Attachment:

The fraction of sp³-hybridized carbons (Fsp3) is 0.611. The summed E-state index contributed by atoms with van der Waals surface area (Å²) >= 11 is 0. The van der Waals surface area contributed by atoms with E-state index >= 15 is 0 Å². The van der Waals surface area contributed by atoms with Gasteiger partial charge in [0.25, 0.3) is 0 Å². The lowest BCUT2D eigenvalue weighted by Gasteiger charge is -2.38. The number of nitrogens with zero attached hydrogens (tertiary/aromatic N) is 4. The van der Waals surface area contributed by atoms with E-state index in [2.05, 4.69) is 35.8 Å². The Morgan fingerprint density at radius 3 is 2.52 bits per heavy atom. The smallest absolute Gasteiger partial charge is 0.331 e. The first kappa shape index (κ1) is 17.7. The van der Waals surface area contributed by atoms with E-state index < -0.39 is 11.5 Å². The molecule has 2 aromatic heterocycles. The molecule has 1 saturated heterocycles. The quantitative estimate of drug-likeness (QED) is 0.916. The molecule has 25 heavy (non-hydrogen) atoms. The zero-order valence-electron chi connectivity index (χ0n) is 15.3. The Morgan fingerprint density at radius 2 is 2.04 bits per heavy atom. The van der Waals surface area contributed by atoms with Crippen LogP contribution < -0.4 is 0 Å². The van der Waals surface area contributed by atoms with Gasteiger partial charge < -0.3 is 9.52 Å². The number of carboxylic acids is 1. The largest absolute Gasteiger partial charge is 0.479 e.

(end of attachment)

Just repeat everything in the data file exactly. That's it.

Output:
The fraction of sp³-hybridized carbons (Fsp3) is 0.611. The summed E-state index contributed by atoms with van der Waals surface area (Å²) >= 11 is 0. The van der Waals surface area contributed by atoms with E-state index >= 15 is 0 Å². The van der Waals surface area contributed by atoms with Gasteiger partial charge in [0.25, 0.3) is 0 Å². The lowest BCUT2D eigenvalue weighted by Gasteiger charge is -2.38. The number of nitrogens with zero attached hydrogens (tertiary/aromatic N) is 4. The van der Waals surface area contributed by atoms with E-state index in [2.05, 4.69) is 35.8 Å². The Morgan fingerprint density at radius 3 is 2.52 bits per heavy atom. The smallest absolute Gasteiger partial charge is 0.331 e. The first kappa shape index (κ1) is 17.7. The van der Waals surface area contributed by atoms with E-state index < -0.39 is 11.5 Å². The molecule has 2 aromatic heterocycles. The molecule has 1 saturated heterocycles. The quantitative estimate of drug-likeness (QED) is 0.916. The molecule has 25 heavy (non-hydrogen) atoms. The zero-order valence-electron chi connectivity index (χ0n) is 15.3. The Morgan fingerprint density at radius 2 is 2.04 bits per heavy atom. The van der Waals surface area contributed by atoms with Crippen LogP contribution < -0.4 is 0 Å². The van der Waals surface area contributed by atoms with Gasteiger partial charge < -0.3 is 9.52 Å². The number of carboxylic acids is 1. The largest absolute Gasteiger partial charge is 0.479 e.